Searching For Creativity In Simultaneous Interpreting
It Might Seem That The Term " Creative " Should Be Confined To The Fine Arts Or Musical Composition, where The Product, be It A Sculpture Or An Opera, is Born In A Moment Of Wondrous Inspiration Experienced By An Ingenious Creator. We Are Used To Associating Creativity With Inventions, original Solutions And Innovative Ways Of Thinking And Of Perceiving The World.
By Marzena DRABEK (email@example.com)
And So It Wouldn ' T Be Surprising To Hear, "Creativity In Simultaneous Interpreting? It Doesn ' T Exist! " Those Who Think Along Such Lines Will Say That Interpreting Is Simply The Meticulous Transfer Of The Thoughts And Words Of The Speaker To Another Language, the " Translation " Of His/her Creativity Into Another Linguistic Code. Nothing Creative In It.
Or Is There? Let ' S Consider The Following Definitions/notions Of Creativity:
- Creativity Is A Novel Combination Of Elements Which Are Commonly Thought Of As Being Independent And Different, the Ability To Form New Combinations (Mednick) .
Isn ' The Combining Of The Elements Of The Source Message Into A New Target Message Meaningful To The Listener of – of T Simultaneous Interpreting (SI) Exactly This, sometimes Necessitating Alterations To Place The Message In The Cultural Context Of The Target Language? Interpreters Take Into Account And Combine Seemingly Independent Elements: Words; The Intention Of The Speaker Expressed Through Prosodic Features And Extralinguistic Cues; The Audience And Their Expectations And Background; The Conference Setting; The Current Political Situation; Cultural Background, etc. Don ' T These Elements Seem Independent To A Layperson?
- Creative Actions Involve Choices That Are Not Determined By Pre-set Rules; Creativity Involves Open-ended Tasks With No Pre-determined Solutions. Creative Process Is Based On Unregulated Selection And Its Effects Cannot Be Subject To Absolute Verification(Ludskanov) .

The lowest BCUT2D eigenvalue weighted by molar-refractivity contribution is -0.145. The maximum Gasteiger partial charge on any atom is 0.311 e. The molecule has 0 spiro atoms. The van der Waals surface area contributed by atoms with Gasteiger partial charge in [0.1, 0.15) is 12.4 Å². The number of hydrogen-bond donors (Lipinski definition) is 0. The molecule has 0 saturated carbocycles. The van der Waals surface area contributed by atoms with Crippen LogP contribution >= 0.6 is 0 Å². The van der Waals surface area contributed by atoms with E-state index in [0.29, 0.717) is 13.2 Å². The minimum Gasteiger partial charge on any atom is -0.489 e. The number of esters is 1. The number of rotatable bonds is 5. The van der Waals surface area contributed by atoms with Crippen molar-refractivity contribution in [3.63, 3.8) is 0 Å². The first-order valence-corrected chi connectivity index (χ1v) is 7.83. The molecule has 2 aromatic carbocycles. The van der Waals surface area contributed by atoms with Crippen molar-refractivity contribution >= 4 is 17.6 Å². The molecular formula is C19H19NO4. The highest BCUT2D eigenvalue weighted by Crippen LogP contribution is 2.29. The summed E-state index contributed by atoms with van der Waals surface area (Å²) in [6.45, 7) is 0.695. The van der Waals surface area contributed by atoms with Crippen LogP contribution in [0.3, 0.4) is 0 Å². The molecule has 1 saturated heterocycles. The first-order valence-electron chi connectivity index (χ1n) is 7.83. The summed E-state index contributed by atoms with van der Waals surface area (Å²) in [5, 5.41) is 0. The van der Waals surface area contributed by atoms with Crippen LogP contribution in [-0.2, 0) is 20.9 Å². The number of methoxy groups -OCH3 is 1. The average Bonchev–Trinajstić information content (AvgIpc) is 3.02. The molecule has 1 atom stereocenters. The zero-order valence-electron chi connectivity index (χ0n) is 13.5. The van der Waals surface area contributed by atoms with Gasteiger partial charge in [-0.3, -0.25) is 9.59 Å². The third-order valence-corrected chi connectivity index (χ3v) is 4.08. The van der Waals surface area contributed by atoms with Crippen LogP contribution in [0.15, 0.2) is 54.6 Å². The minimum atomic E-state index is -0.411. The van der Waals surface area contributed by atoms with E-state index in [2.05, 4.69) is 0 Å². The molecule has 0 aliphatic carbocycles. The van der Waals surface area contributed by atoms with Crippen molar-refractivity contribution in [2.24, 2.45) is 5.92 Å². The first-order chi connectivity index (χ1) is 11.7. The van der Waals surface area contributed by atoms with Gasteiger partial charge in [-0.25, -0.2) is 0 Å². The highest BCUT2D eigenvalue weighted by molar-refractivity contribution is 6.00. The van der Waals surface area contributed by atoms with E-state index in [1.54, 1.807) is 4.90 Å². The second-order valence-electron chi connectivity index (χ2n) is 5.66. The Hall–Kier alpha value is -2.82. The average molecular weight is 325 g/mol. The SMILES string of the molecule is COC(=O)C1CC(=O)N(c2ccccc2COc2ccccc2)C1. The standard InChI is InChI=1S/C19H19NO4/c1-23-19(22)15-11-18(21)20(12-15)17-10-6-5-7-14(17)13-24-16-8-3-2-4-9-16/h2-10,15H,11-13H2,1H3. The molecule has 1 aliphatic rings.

In Interpreting, the Only Rule One Must Abide By Is Not To Betray The Speaker. There Are No Rules Specifying Word Equivalents Between Source And Target Languages; It Is Up To The Interpreter To Choose The Most Appropriate At Any Given Time, in Any Specific Setting, for Any Concrete Audience. Isn ' T That An Open-ended Task? One Might Say, "No, because The Choices Are Pre-determined By The Preceding Context And Limited To The Grammatical And Verbal Inventory Of The Target Language " . But What About Situations In Which Syntactic Or Semantic Ambiguity Have Not Been Resolved Or When The Speaker Uses Nonce Words? It Is Then Up To The Interpreter ' S Inventiveness And Creativity, isn ' T It? Certain Forms Of Music Impose Rules On The Composer. Aren ' T Such Limitations Comparable To The Grammatical And Verbal Constraints Faced By Interpreters? A Composer May Break With Convention In The Search For A Novel Form Of Expression. Likewise, for Example By Inventing Neologisms For Terms That Yet Have No Standard Equivalent In The Target Language of – of The Interpreter May Veer Off The Beaten Path. And Add To That One More Question: Are There Ever Two Identical Interpretations Of The Same " Text " ?